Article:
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Egypt: Corruption, not the State of the Economy, is the Real Problem

- January 31, 2011

I am pleased to welcome “Professor Lisa Blaydes”:http://www.stanford.edu/~blaydes/ of Stanford University and the author of the recently published “Elections and Distributive Politics in Mubarak’s Egypt”: with the following guest post on recent developments in Egypt.


Economists have described corruption as a stable equilibrium, but one for which the associated cumulative social costs can drive the system to a catastrophic point at which this equilibrium becomes suddenly unsustainable. Of course, no one knew that Police Day, January 25 2011, would be the day that Egypt’s autocratic ruler, Hosni Mubarak, would lose his grip on power. But it was on this day that the endogenous by-products of the power equilibrium Mubarak had so deftly maintained for almost thirty years finally caught up with his regime.

Why focus on political corruption rather than economic redistribution? Everyday acts of government neglect and corruption are perhaps even more frustrating for regular Egyptians than poverty and unemployment. “Carrie Wickham”:http://polisci.emory.edu/facultypages/wickham.htm has argued that the single greatest problem facing Egyptian society is a sense of _normlessness_. While the regime has been careful to establish both informal norms and more formal institutions to govern treatment of the elite, less of an effort has been made to provide assurances to everyday Egyptians.

Over time, citizens have become enraged by the failure of the state to provide them with basic protection from some of the by-products of economically-based corruption committed by regime cronies. Members of parliament representing Mubarak s hegemonic National Democratic Party were among the most notorious abusers of power and immunity from prosecution for corruption. Parliamentarians with close ties to the regime have been implicated in everything from drug dealing, financial fraud, negligence with regard to public safety, thuggery and even murder. Unless caught flagrante delicto or red-handed strict limits were placed on the ability to prosecute these crimes.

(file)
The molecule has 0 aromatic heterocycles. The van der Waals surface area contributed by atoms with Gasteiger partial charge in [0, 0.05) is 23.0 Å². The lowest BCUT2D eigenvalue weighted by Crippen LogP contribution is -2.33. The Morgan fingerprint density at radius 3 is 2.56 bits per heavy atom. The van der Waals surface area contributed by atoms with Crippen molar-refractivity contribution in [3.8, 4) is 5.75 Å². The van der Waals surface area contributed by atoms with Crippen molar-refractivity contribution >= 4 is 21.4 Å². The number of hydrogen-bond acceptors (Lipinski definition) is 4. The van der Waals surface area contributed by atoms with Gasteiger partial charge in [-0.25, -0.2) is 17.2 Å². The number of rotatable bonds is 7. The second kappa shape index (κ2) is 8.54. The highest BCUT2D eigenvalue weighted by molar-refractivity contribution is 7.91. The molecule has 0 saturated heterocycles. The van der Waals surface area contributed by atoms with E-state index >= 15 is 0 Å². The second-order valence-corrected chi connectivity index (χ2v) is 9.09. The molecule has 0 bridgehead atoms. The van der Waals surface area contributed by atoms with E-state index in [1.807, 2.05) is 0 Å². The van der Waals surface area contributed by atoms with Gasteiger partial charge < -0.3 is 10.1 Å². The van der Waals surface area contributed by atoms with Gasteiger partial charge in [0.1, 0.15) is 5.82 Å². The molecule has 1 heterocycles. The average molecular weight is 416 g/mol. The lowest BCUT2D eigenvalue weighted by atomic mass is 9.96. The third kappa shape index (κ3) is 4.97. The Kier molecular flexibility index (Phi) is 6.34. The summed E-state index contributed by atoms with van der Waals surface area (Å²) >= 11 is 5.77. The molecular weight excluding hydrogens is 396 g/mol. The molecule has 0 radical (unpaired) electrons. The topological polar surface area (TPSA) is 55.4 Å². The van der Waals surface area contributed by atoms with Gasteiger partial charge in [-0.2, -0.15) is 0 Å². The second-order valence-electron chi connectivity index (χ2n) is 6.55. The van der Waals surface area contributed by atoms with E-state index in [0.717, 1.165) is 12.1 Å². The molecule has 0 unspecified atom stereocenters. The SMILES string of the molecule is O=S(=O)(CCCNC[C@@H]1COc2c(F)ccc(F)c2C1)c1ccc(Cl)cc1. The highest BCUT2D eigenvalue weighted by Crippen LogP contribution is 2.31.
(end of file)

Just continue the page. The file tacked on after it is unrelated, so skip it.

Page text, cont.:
It is also not as though Mubarak was unaware of these issues. A government survey of more than 2,000 Egyptians in 2009 found that the majority of respondents listed businessmen, especially those with close links to authorities as the most corrupt group in society. Recognizing the unpopularity of his stalwarts, Mubarak made a speech to an audience of workers complaining that Egyptian businessmen were exacerbating tensions between themselves and the poor by flaunting their wealth. Acts of government neglect and corruption have had the ability to mobilize Egyptians frustrated with their treatment at the hands of government. Acts of public protest have becoming increasingly common in Egypt over the last few years though the regime has tried to mis-characterize these acts as criminality.

It was the regime’s reliance on corruption as a strategy to bind the rent-seeking elite to the ruling regime that ultimately undermined Egypt s status quo.